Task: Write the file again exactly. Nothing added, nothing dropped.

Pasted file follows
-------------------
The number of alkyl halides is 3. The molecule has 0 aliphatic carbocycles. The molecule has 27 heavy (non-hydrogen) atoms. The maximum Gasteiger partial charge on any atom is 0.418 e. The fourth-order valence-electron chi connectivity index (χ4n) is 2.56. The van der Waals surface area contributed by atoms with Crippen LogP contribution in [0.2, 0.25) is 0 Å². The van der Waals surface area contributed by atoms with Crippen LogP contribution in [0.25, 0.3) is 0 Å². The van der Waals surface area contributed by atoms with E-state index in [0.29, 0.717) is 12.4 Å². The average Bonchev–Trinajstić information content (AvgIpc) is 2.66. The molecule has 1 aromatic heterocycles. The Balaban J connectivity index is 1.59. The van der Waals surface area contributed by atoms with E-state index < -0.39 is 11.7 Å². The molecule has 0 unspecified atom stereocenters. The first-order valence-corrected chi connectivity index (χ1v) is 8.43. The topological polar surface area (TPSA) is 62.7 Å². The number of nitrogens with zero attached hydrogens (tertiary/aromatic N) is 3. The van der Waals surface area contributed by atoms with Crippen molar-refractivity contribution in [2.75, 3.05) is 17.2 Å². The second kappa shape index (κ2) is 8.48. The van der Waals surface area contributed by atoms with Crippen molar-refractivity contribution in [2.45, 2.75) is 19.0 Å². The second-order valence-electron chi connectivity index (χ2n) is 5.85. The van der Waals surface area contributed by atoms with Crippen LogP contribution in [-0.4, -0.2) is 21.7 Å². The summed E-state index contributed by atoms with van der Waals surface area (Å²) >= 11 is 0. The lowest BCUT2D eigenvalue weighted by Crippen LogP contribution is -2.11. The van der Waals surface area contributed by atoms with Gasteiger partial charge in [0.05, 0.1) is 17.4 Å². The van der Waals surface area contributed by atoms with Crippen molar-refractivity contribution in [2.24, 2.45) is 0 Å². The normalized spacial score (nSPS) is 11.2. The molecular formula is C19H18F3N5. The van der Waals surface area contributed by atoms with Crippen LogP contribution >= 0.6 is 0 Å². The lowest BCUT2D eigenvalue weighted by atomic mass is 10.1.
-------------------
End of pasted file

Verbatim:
The number of alkyl halides is 3. The molecule has 0 aliphatic carbocycles. The molecule has 27 heavy (non-hydrogen) atoms. The maximum Gasteiger partial charge on any atom is 0.418 e. The fourth-order valence-electron chi connectivity index (χ4n) is 2.56. The van der Waals surface area contributed by atoms with Crippen LogP contribution in [0.2, 0.25) is 0 Å². The van der Waals surface area contributed by atoms with Crippen LogP contribution in [0.25, 0.3) is 0 Å². The van der Waals surface area contributed by atoms with E-state index in [0.29, 0.717) is 12.4 Å². The average Bonchev–Trinajstić information content (AvgIpc) is 2.66. The molecule has 1 aromatic heterocycles. The Balaban J connectivity index is 1.59. The van der Waals surface area contributed by atoms with E-state index < -0.39 is 11.7 Å². The molecule has 0 unspecified atom stereocenters. The first-order valence-corrected chi connectivity index (χ1v) is 8.43. The topological polar surface area (TPSA) is 62.7 Å². The number of nitrogens with zero attached hydrogens (tertiary/aromatic N) is 3. The van der Waals surface area contributed by atoms with Crippen molar-refractivity contribution in [2.75, 3.05) is 17.2 Å². The second kappa shape index (κ2) is 8.48. The van der Waals surface area contributed by atoms with Crippen molar-refractivity contribution in [2.45, 2.75) is 19.0 Å². The second-order valence-electron chi connectivity index (χ2n) is 5.85. The van der Waals surface area contributed by atoms with Crippen LogP contribution in [-0.4, -0.2) is 21.7 Å². The summed E-state index contributed by atoms with van der Waals surface area (Å²) >= 11 is 0. The lowest BCUT2D eigenvalue weighted by Crippen LogP contribution is -2.11. The van der Waals surface area contributed by atoms with Gasteiger partial charge in [0.05, 0.1) is 17.4 Å². The van der Waals surface area contributed by atoms with Crippen molar-refractivity contribution in [2.24, 2.45) is 0 Å². The normalized spacial score (nSPS) is 11.2. The molecular formula is C19H18F3N5. The van der Waals surface area contributed by atoms with Crippen LogP contribution >= 0.6 is 0 Å². The lowest BCUT2D eigenvalue weighted by atomic mass is 10.1.